New York Times Review of Judy Collins Tribute
by Stephen Holden
The music of Judy Collins has so many aspects that any survey of her nearly-50-year career as a singer-songwriter confronts you with what might seem like multiple personalities. Here is a classically trained pianist with a folk singer's soprano who refuses to make hierarchal judgments: in her world Woody Guthrie, Bob Dylan, Stephen Sondheim, Leonard Cohen, Ned Rorem, and Jimmy Webb share equal status.
A Judy Collins tribute at a Friday night gala concert at the Public Theater was a fund-raiser for Joe's Pub.
At the Public Theater on Friday Ms. Collins, joined by a dozen guests, many of them little known, performed a benefit concert for Joe's Pub, which is celebrating its 10th year. Most of the bases of her career were covered in an event that also anticipated the Oct. 28 release of "Born to the Breed: A Tribute to Judy Collins" (Wildflower), a multi-artist retrospective of her songwriting career, which began in 1966, encouraged by Mr. Cohen.
The record, one of the best of its kind in the notoriously uneven tribute genre, asserts Ms. Collins's place as a significant composer of impressionist memory songs in which folk and semi-classical elements seamlessly merge. In her song lyrics Ms. Collins conjures ghostly images of people and places from her family history in rugged Rocky Mountain territory. Six of the artists from the album - Shawn Colvin, Kenny White, Amy Speace, Ali Eskandarian, James Mudriczki, and Mr. Webb - appeared on Friday.
The success of a tribute album has everything to do with casting. As stalwart as Ms. Collins sounds singing original political anthems like "Song for Sarajevo" and "Che," her demure, inspirational approach maintains a comfortable distance from the lyrics' descriptions of war and revolution. Performed by idiosyncratic male singers like Mr. Eskandrian, the Iranian-American singer who howled "Song for Sarejevo" like a frightened child huddled in an air-raid shelter, and Mr. Mudriczki, who disgorged "Che" as a feverish, slurred incantation, they assumed a new immediacy.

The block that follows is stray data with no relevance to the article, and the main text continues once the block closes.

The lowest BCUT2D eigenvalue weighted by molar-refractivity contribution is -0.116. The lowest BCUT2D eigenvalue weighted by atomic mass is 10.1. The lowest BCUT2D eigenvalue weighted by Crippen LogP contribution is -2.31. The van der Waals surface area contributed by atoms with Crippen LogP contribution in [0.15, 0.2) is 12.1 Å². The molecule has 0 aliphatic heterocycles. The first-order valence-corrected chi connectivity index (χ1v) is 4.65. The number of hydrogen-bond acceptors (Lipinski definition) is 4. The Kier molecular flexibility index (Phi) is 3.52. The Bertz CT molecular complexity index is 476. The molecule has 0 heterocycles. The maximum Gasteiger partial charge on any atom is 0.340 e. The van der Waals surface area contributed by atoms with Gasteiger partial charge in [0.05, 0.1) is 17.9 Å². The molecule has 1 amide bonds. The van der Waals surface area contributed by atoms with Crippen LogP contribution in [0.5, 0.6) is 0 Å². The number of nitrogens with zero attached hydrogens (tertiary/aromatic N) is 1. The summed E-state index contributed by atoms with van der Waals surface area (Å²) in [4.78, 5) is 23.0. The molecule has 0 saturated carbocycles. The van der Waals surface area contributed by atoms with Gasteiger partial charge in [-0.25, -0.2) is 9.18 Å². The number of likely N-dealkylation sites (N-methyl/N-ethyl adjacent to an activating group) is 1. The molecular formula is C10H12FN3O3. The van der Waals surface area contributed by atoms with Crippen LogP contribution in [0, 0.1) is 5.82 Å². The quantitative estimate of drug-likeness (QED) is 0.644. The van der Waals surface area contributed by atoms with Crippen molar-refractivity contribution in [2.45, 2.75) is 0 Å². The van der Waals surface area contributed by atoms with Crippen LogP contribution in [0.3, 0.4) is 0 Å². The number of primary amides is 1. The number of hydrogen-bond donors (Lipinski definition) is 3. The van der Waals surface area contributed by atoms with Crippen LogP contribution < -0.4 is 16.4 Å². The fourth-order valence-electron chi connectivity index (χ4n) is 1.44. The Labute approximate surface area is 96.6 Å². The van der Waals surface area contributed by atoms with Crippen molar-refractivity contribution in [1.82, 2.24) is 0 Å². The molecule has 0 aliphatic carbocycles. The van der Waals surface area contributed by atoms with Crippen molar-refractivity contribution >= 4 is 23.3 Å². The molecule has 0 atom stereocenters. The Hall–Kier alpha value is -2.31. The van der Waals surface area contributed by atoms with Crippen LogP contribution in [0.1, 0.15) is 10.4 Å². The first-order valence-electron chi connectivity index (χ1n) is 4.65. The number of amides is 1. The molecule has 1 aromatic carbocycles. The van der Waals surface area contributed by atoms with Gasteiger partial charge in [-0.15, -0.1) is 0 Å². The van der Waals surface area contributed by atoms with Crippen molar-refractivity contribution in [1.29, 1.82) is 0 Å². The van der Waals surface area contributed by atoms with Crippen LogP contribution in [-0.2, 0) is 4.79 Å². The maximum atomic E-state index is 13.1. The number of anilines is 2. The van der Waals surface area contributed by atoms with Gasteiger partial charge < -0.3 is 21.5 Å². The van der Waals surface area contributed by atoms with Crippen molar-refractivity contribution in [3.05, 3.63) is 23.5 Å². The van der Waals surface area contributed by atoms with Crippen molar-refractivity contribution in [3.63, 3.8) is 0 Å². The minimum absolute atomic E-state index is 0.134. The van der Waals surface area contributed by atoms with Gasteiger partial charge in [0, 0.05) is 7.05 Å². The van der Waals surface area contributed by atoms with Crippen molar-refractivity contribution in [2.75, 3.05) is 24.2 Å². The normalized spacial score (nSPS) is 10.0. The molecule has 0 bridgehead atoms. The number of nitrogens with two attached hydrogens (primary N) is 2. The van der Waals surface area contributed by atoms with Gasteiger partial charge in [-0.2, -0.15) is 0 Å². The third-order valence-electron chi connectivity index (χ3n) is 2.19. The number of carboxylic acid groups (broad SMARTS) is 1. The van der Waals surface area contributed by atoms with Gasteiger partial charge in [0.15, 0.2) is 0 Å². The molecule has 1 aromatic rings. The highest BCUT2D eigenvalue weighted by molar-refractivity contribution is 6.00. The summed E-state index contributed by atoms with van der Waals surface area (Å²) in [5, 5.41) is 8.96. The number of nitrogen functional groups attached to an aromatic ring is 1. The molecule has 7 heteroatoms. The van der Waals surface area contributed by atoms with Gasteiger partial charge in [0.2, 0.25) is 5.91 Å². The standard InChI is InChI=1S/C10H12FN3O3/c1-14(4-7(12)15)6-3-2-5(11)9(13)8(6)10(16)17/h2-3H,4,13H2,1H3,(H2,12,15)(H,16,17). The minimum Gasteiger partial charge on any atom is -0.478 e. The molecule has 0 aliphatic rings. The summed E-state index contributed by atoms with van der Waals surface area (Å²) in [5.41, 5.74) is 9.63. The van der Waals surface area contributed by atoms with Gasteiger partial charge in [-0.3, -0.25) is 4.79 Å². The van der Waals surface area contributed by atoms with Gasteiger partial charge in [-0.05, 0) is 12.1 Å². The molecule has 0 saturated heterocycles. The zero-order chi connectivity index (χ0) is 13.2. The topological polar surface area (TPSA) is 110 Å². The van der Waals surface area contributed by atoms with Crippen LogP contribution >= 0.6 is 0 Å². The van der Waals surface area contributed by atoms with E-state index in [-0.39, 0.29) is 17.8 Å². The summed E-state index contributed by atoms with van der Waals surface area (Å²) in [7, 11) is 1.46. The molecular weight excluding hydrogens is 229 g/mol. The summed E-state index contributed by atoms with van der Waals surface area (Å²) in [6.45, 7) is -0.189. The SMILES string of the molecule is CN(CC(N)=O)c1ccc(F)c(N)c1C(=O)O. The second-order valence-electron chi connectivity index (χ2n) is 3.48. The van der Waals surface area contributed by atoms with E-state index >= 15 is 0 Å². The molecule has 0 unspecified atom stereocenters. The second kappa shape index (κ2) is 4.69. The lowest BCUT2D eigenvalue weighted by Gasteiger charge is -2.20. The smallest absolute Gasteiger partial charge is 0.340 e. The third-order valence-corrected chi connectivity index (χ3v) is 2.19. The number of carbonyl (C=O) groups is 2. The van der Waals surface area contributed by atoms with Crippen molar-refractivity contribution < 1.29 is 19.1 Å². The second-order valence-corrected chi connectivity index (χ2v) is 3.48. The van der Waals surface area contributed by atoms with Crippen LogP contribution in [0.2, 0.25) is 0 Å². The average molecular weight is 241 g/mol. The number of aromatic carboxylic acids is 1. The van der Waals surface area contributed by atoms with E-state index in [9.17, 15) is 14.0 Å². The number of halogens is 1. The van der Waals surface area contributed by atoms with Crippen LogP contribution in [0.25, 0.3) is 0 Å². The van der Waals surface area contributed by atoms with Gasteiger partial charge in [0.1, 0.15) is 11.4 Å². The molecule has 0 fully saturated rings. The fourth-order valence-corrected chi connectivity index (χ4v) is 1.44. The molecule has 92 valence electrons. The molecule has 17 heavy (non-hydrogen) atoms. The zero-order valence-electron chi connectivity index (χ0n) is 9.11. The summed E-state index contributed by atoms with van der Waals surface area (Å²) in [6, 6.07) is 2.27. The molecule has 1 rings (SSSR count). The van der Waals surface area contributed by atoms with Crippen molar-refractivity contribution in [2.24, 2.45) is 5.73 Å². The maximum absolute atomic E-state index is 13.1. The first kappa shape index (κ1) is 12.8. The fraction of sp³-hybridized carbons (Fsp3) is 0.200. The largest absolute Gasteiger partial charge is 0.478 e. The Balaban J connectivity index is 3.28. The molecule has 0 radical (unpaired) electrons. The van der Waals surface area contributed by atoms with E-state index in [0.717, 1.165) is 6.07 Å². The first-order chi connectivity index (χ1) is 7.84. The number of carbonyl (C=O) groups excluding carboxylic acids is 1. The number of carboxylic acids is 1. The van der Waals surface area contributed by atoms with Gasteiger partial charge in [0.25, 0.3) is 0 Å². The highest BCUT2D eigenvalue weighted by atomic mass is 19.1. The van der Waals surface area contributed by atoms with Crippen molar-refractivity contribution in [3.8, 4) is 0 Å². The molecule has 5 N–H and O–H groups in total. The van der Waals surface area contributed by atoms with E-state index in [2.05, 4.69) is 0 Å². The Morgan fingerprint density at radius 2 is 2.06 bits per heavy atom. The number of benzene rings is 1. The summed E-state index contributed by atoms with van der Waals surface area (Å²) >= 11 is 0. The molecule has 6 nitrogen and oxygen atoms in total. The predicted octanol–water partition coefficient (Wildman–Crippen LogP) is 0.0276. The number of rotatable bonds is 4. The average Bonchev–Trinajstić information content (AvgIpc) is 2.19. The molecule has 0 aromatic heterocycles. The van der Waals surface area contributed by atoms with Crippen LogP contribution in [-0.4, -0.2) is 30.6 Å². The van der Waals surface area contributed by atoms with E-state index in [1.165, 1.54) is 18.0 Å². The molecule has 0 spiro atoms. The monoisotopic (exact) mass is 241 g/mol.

In concert Mr. White brought the same depth of sorrow to "Song for Martin" - Ms. Collins's reminiscence of a "gangly kid from Colorado" who introduced her to Woody Guthrie and years later committed suicide — that he brought to the album. Ms. Colvin provided a similarly intense focus to Ms. Collins's hallucinatory family memoir, ”Secret Gardens.'
Outstanding concert performances by singers not on the album, of songs not written by Ms. Collins, included Mary Gauthier's tough, twangy "Deportee," and 17-year-old Anthony da Costa's somersaulting version of "Just Like Tom Thumb's Blues." Best of all was Joe Hurley's rumbling bass-baritone version of "Send in the Clowns," whose narrator became a dissipated buffoon parading his shame with a self-lacerating sarcasm.
Near the end of the evening Ms. Collins and Mr. Webb musically tied the knot. After he performed her "Fallow Way" from the tribute album, Ms. Collins, who was in excellent voice, sang his song "Gauguin." This empathetic minibiography of the painter Paul Gauguin portrays his flight from Paris to the South Seas as the ultimate example of mankind's age-old search for paradise - a search doomed to failure as the dream hovers tantalizingly and forever out of reach.